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SDL Web 8 - Content Delivery Microservices

Among the new features in SDL Web 8 there are the Content Delivery Microservices, namely:
  • Audience Manager
  • Content Deployer
  • Contextual Image Delivery
  • Discovery Service
  • Dynamic Content
  • Dynamic Linking
  • Profiling and Personalization
  • Metadata Query
  • Taxonomy
  • User Generated Content

These microservices make up the Content Interaction Services and they expose the existing Content Delivery in-process APIs as RESTful services. They provide the server-side component in a Services-Oriented Architecture and act as data layer between the the web client and the Content Delivery Storage Layer.

According to the SDL marketing, these microservices:
  • Simplify upgrades, thus offering shorter time to value
  • Modernize architecture, offering better separation between the web application and Tridion APIs
  • Offer more flexibility with less downtime and improved scalability
  • Improve quality, being self-running, contained and having less dependencies

In technical words, these microservices are self-contained, self-running entities, embedding an Apache Tomcat instance, which are in fact Spring Boot packages designed to (according to Spring documentation) "get you up and running as quickly as possible" and to provide an "easy way to create stand-alone, production-grade Spring based Applications that you can 'just run'".

There is a clear change in direction towards services and simplification in Web 8. The installation steps for each of the microservices are almost trivial, all having just a couple of configuration files needed for modifications. They can be run as standalone applications by simply executing the provided scripts, or alternatively, they can be installed as Windows services. There will be no need to install Tomcat or another application server, although you still can, if you choose to.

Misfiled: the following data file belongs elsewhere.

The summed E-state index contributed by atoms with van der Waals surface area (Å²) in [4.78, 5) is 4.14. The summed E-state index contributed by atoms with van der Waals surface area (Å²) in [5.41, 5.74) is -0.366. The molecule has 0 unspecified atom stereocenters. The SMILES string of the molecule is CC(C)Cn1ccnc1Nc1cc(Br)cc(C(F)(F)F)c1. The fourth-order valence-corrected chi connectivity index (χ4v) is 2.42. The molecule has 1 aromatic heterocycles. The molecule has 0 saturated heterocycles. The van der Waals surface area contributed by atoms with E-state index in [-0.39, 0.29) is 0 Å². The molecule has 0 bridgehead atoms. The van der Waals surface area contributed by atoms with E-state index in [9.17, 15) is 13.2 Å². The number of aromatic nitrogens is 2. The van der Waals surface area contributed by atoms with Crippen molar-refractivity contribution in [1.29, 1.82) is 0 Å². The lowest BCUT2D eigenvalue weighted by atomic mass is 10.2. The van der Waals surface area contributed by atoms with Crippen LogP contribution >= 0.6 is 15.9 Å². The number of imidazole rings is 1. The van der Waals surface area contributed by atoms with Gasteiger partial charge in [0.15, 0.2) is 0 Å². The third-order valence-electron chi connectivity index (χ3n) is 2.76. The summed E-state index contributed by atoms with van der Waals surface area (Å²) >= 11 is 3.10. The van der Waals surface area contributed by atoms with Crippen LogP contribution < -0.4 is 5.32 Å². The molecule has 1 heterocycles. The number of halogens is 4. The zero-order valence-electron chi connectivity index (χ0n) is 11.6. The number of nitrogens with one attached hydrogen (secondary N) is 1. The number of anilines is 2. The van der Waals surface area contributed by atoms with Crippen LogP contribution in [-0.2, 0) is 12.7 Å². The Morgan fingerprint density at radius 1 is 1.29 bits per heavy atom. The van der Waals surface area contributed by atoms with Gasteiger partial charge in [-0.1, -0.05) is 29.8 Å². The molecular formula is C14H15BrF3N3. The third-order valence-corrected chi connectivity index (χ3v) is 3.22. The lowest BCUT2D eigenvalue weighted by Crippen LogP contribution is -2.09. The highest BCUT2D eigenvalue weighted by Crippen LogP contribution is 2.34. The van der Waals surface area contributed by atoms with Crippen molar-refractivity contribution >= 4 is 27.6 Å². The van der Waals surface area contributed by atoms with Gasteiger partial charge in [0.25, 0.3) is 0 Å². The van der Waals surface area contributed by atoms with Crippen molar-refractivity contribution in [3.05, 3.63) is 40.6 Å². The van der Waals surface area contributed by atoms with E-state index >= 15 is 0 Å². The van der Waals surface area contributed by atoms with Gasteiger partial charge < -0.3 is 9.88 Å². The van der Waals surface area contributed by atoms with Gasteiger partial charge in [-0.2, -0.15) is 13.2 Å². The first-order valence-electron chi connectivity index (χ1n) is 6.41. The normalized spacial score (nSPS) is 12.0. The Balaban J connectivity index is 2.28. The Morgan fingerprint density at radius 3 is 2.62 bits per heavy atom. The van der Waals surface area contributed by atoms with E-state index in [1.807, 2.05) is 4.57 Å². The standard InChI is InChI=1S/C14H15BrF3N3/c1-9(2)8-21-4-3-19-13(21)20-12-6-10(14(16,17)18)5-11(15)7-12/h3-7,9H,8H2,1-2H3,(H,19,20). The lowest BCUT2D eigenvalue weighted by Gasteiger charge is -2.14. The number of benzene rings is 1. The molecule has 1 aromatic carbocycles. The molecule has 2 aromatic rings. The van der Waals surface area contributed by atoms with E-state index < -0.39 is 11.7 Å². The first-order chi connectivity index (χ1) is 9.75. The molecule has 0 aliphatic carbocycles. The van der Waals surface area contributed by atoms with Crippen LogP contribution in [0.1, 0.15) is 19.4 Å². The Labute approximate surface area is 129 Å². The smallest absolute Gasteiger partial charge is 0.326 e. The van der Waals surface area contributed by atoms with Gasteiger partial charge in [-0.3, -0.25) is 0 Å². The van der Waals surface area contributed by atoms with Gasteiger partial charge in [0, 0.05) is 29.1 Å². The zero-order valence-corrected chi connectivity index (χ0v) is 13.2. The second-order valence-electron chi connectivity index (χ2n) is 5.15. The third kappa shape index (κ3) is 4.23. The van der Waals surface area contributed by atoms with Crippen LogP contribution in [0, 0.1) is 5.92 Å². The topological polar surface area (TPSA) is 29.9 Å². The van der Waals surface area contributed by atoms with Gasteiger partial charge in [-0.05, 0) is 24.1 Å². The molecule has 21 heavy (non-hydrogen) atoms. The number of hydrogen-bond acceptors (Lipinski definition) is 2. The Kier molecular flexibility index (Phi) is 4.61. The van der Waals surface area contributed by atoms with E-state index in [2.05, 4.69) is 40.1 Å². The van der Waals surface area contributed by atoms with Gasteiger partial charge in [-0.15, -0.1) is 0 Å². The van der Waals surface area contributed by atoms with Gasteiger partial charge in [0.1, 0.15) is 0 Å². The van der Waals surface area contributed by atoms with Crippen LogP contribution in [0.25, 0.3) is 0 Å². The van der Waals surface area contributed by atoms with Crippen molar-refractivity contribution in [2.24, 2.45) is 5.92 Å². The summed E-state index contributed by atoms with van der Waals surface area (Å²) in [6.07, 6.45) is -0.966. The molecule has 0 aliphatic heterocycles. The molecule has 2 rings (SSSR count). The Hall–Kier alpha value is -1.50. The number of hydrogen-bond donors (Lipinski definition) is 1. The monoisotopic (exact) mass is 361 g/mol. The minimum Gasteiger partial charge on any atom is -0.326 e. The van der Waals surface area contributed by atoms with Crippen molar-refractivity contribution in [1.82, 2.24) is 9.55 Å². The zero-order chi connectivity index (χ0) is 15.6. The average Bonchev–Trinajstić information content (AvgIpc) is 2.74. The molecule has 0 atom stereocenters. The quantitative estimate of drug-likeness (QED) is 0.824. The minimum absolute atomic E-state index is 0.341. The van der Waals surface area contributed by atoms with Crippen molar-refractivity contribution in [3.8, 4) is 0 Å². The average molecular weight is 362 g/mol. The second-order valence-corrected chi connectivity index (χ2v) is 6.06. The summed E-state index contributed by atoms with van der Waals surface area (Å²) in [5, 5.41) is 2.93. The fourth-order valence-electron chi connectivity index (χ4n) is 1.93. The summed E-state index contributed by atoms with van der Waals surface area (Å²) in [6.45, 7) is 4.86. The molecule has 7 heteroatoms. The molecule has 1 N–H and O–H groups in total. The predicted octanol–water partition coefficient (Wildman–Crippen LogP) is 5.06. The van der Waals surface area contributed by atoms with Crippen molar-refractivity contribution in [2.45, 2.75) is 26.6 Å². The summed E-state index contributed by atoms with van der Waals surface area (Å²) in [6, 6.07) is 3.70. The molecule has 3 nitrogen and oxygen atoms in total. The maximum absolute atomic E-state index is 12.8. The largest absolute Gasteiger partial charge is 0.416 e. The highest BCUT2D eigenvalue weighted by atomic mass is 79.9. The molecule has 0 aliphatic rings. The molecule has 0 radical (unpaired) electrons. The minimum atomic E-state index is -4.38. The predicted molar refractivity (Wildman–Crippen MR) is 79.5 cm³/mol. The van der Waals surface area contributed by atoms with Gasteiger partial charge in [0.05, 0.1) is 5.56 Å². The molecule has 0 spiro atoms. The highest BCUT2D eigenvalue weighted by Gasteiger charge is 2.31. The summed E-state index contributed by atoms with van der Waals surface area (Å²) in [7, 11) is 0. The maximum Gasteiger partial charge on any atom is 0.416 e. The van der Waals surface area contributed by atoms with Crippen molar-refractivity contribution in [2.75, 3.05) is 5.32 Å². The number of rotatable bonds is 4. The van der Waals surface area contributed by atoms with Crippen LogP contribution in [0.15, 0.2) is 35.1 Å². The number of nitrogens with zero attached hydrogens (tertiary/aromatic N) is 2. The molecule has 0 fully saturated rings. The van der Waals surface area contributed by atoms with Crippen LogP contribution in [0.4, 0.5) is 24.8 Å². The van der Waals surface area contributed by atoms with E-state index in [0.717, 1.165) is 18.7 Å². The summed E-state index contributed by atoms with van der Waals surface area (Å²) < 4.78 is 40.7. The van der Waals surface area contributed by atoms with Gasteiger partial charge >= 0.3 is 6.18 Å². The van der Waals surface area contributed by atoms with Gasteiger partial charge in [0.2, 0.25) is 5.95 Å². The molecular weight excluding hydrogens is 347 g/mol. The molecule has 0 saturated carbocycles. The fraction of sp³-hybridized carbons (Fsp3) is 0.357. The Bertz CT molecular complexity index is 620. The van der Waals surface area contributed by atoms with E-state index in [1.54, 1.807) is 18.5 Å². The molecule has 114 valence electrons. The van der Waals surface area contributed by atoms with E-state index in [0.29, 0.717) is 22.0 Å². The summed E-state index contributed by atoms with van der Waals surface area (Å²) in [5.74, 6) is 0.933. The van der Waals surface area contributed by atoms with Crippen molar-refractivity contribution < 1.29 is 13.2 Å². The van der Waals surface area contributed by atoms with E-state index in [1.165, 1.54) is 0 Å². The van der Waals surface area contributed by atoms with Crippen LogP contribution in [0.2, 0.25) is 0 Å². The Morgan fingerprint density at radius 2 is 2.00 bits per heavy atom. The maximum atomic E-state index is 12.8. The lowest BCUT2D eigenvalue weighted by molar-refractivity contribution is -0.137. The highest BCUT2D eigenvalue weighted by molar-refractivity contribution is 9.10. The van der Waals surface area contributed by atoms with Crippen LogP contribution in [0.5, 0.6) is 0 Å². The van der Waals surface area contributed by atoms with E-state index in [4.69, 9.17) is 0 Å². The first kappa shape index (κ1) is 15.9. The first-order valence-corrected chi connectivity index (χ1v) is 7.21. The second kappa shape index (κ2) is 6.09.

From a caching perspective, the microservices use the usual in-memory object cache that relies on the Cache Channel Service notification to expire its dependency cache regions. Web 8 also provides a set of native REST client libraries for each of the microservices. Their cache is much simpler -- TTL based in-memory cache.

More about the specifics of microservices, installation guides and explanations, in later posts.


Nice post Mihai. Short and crisp. I had a very specific question on the this. I understand that the microservices run as a spring-boot (ready to use, embeded within tomcat) application, does this also mean they do not have a war file which tomcat uses? where actually can we find the war in linux?

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